F. A. Mann

Frederick Alexander Mann, CBE, FBA, QC (Hon.) also known as Francis Mann (11 August 1907 – 16 September 1991) was a German-born British jurist. A solicitor in private practice for most of his career, he was nevertheless one of the most influential legal scholars of his generation, being a noted authority on international law and the law of money.


Mann was born in Frankenthal, Rhenish Palatinate, Germany, the son of a Jewish lawyer.[1] He was educated at the University of Geneva, the University of Munich, and the University of Berlin, where he took a DrJur. In 1933, Mann and his wife moved to the United Kingdom, in response to the Nazis' assumption of power.[1]

In the United Kingdom, Mann first worked as a consultant in German law. He also studied at the London School of Economics, obtaining an LLM in 1936. He published, in 1938, The Legal Aspect of Money, the first systematic study of the law of money in English, having first submitted it to the University of London for the LLD. The work was the first systematic study of the subject in English, in addition of being one of the first books by a living author to be quoted in court, tradition hitherto dictating that only works by deceased jurists could be used.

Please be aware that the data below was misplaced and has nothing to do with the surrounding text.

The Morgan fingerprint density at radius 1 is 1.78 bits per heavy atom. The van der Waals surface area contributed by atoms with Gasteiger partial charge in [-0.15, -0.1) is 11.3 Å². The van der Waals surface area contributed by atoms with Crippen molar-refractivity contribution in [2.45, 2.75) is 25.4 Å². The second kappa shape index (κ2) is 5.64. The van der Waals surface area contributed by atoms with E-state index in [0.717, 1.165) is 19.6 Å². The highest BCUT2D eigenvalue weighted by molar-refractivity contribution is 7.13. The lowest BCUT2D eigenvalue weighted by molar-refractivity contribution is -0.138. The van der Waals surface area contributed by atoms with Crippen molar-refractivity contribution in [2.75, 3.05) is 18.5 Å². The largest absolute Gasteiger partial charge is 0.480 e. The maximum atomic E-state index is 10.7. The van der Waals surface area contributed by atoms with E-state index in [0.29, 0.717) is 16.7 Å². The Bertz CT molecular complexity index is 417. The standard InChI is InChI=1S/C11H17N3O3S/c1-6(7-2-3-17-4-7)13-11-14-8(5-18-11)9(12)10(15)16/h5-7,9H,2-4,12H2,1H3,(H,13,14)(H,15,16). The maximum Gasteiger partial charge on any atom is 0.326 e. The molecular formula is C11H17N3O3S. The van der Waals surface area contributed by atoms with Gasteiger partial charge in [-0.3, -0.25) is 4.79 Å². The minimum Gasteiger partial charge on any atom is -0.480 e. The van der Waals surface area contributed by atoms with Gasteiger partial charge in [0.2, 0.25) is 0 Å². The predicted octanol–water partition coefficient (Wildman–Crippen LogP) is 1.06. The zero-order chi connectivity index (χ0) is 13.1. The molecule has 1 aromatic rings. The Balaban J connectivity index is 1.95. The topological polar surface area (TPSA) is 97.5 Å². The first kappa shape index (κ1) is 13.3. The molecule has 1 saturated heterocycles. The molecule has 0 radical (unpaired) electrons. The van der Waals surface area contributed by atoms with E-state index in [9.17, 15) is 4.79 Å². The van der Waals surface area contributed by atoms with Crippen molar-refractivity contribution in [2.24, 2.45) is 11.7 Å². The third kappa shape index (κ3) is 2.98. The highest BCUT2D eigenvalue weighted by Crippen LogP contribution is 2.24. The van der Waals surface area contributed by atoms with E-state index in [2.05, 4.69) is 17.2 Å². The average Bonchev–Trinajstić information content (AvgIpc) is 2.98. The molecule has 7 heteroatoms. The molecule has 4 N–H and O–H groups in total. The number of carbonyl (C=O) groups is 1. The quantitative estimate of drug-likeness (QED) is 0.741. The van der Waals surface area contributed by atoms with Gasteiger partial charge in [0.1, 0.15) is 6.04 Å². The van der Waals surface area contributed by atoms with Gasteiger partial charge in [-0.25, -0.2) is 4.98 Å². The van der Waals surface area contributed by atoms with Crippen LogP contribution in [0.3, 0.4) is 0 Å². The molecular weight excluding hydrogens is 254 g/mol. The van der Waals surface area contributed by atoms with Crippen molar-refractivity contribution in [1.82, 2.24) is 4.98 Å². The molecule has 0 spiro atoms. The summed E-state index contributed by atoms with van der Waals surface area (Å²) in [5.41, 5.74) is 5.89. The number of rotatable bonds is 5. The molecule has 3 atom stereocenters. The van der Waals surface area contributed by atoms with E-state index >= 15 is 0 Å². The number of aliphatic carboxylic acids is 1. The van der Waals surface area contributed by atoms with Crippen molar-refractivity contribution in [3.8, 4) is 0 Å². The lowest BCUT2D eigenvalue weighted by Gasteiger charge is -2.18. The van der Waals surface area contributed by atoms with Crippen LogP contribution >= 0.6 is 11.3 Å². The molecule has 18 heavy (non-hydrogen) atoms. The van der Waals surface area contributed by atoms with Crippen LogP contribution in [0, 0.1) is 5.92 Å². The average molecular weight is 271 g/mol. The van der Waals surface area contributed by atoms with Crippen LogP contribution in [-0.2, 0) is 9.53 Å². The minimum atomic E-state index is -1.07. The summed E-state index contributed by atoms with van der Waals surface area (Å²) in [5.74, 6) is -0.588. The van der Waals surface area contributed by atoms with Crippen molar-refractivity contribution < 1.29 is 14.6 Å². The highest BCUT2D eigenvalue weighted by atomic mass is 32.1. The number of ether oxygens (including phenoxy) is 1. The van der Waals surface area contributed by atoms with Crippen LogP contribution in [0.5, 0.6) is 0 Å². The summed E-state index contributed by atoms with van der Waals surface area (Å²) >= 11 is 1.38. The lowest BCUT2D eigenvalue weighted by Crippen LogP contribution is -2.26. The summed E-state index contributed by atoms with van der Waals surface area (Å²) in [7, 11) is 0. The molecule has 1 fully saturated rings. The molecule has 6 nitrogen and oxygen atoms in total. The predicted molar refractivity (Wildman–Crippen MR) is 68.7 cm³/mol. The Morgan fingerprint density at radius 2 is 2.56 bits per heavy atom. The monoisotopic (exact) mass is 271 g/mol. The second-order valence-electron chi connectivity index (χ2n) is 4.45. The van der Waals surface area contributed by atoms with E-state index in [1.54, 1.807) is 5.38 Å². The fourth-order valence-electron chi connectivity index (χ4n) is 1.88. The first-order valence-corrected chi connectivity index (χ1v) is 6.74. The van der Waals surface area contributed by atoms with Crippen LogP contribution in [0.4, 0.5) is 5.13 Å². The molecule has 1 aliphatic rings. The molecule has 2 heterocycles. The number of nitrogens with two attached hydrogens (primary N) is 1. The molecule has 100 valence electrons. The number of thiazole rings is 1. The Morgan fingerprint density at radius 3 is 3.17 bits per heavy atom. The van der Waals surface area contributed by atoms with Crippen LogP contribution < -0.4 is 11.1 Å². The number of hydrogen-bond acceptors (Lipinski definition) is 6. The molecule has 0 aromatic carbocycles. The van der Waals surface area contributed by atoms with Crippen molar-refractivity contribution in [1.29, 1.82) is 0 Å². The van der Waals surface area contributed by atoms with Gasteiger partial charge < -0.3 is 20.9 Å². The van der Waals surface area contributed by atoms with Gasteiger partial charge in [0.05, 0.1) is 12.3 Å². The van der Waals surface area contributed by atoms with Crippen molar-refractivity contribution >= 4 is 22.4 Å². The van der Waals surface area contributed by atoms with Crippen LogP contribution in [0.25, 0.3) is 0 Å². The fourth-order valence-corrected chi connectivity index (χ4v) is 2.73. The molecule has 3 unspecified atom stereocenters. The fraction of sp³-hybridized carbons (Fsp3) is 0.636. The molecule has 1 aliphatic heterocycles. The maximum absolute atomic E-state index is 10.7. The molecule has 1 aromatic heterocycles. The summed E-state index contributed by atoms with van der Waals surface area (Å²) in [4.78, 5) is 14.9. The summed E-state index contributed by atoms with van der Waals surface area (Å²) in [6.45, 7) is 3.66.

During World War II, Mann was an enemy alien, although he was not interned because the local police force refused to do so. In 1946, he was naturalized as a British subject. The same year, he returned to Germany as a member of the Legal Division of the Allied Control Council.[1]

Having previously been unable to practice law because of his alien status, Mann became a solicitor in 1946, becoming a partner of the firm Hardman, Phillips and Mann, which merged with Herbert Smith in 1958.[1] At the same time, he published extensive on international law, in addition to his work as a solicitor. Notably, he appeared as counsel for Belgium in the Barcelona Traction case.

Mann was elected a Fellow of the British Academy in 1974 and appointed CBE in 1980. He received the Great Cross of Merit of the Order of Merit of the Federal Republic of Germany in 1977. In 1991, he became the first solicitor to be appointed an honorary Queen's Counsel.[1]

Of Mann, Lord Denning wrote that "Of all my learned friends, Francis Mann is the most learned of all".[2]

Selected publicationsEdit

  • The Legal Aspect of Money (1938)
  • Studies in International Law (1973)
  • Foreign Affairs in English Courts (1986)
  • Further Studies in International Law (1990)


Website of the research project for Frederick Alexander Mann at Humboldt-Universität zu Berlin (funded by Deutsche Forschungsgemeinschaft)

  1. ^ a b c d e Lewis, Geoffrey. "Mann, Frederick Alexander [Francis] (1907–1991)". Oxford Dictionary of National Biography (online ed.). Oxford University Press. doi:10.1093/ref:odnb/49887. (Subscription or UK public library membership required.)
  2. ^ Lord Denning (1980). The Due Process of Law. Butterworths. p. 4.